- In MACRO, BITCOIN & VACCINE NEWS, Goldman Sachs reckons the UK’s growth rate will be greater than the US, Bitcoin recovers, the US plans to shares vaccine doses, the EU sues AstraZeneca and Germany’s confidence is hit
- In TRAVEL & CAR NEWS, the EU tries to get a travel agreement with the US, BA’s boss reckons rich holidaymakers will make up for lost business travel, Tesla posts record quarterly earnings and Lyft sells its autonomous driving unit
- In CORONATRENDS NEWS, Pearson benefits from online learning, pet mania boosts stocks and OnlyFans benefits from lockdown
- In INDIVIDUAL COMPANY NEWS, Meituan gets the Alibaba treatment, Spotify raises prices, HSBC announces profits and Thoma Bravo agrees a $12.3bn deal
- AND FINALLY, I thought I’d leave you with what kids would do if they were President of the World…
MACRO, BITCOIN & VACCINE NEWS
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In a quick scoot around some of the “big picture” news today, Britain’s economy will grow faster than America’s, Goldman predicts (The Times, Philip Aldrick) shows that Goldman Sachs reckons that the UK could be in for the steepest recovery since the war, with a projected GDP growth rate of 7.8% versus a forecast of 7.2% growth for the US. Some will be rather surprised about this since Biden’s recent $1.9tn stimulus package is way more than that UK’s but economists seem to be raising their forecasts on UK growth on what seems like a daily basis.
Bitcoin finds itself back in favour (The Times, Callum Jones) highlights Bitcoin’s return to the over-$50,000 level after recently hitting $63,000 and then dropping 21% in less than two weeks. Market commentators have said that big stimulus programmes could yet provide further boosts to bitcoin but, as usual, I have yet to see a convincing explanation as to its moves. * SO WHAT? * I always feel with Bitcoin that if you believe in it you just have to get in and enjoy/experience the ride because there is so little legitimate comment out there (IMO). Soooooo much of it is fluff/pseudo-trader-y comment masquerading as expertise. I really think that the main long-term driver for Bitcoin is how widely it is accepted by the establishment. As things stand at the moment, there is always the danger that the politicians and central bankers who hate it so much will suddenly clamp down on it and all that feelgood will just evaporate.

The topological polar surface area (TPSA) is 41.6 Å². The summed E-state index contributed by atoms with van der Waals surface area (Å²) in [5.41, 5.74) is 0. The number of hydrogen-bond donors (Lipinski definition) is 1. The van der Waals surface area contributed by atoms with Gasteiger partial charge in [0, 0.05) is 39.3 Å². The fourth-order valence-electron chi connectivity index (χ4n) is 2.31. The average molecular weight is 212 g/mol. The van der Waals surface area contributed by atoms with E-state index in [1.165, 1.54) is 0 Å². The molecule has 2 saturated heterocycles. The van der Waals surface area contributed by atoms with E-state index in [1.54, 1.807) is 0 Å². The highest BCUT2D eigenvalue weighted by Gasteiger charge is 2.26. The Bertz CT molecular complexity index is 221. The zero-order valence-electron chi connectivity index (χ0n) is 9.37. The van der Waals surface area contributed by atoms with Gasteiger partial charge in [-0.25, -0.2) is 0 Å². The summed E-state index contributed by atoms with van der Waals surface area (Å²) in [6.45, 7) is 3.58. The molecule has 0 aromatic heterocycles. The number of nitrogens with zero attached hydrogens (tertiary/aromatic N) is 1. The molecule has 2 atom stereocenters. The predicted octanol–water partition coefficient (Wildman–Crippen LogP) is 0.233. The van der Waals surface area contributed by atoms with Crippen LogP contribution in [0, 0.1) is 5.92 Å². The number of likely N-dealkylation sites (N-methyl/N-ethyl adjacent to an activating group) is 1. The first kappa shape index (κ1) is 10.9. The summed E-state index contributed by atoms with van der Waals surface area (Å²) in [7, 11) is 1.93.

Meanwhile, in vaccines, US plans to share up to 60m doses of AstraZeneca’s Covid vaccine with other countries (Financial Times, Kiran Stacey and Aime Williams) shows that the US is very generously saying that it will donate a load of vaccines that have been shunned by numerous countries 😂. Still, it is surely better than nothing – also, better late than never, especially when you consider India’s current dire situation.
Talking of shunned vaccines, EU to sue AstraZeneca over vaccine supply shortfall (Financial Times, Michael Peel) shows that the EU is continuing in its pursuit of AstraZeneca, alleging that the company breached its deal to supply vaccines to the bloc. The EC said that a first hearing of the case will occur before the Brussels Court of First Instance tomorrow. * SO WHAT? * I struggle to understand what this whole charade is going to achieve! It will cost money and take ages to resolve – and in the meantime, the virus is still out there. I wonder whether this is just a “hail-Mary” move from the EU – by taking it to court they look like they are no pushovers and if they win, they look like heroes. If, on the other hand, they lose they will just look a bit more incompetent than they were before. It seems to me that are willing to take this risk – and maybe by the time some kind of judgment is made the whole vaccine situation will have calmed down.
Meanwhile, German firms’ optimism hit by third wave of coronavirus (Daily Telegraph, Tom Rees) cites the latest results from the closely-followed Ifo survey which show that recent signs of confidence in the German services sector have “disappeared again” due to a combination of a third wave and car industry supply chain problems. Finance minister Olaf Scholz warned on the weekend that stubbornly high infection rates would mean that lockdown would last until June.
TRAVEL & CAR NEWS
The EU tries to get a deal with the US, the BA chief tries to make positive noises, Tesla has a great quarter despite challenges and Lyft sells off its autonomous vehicle division…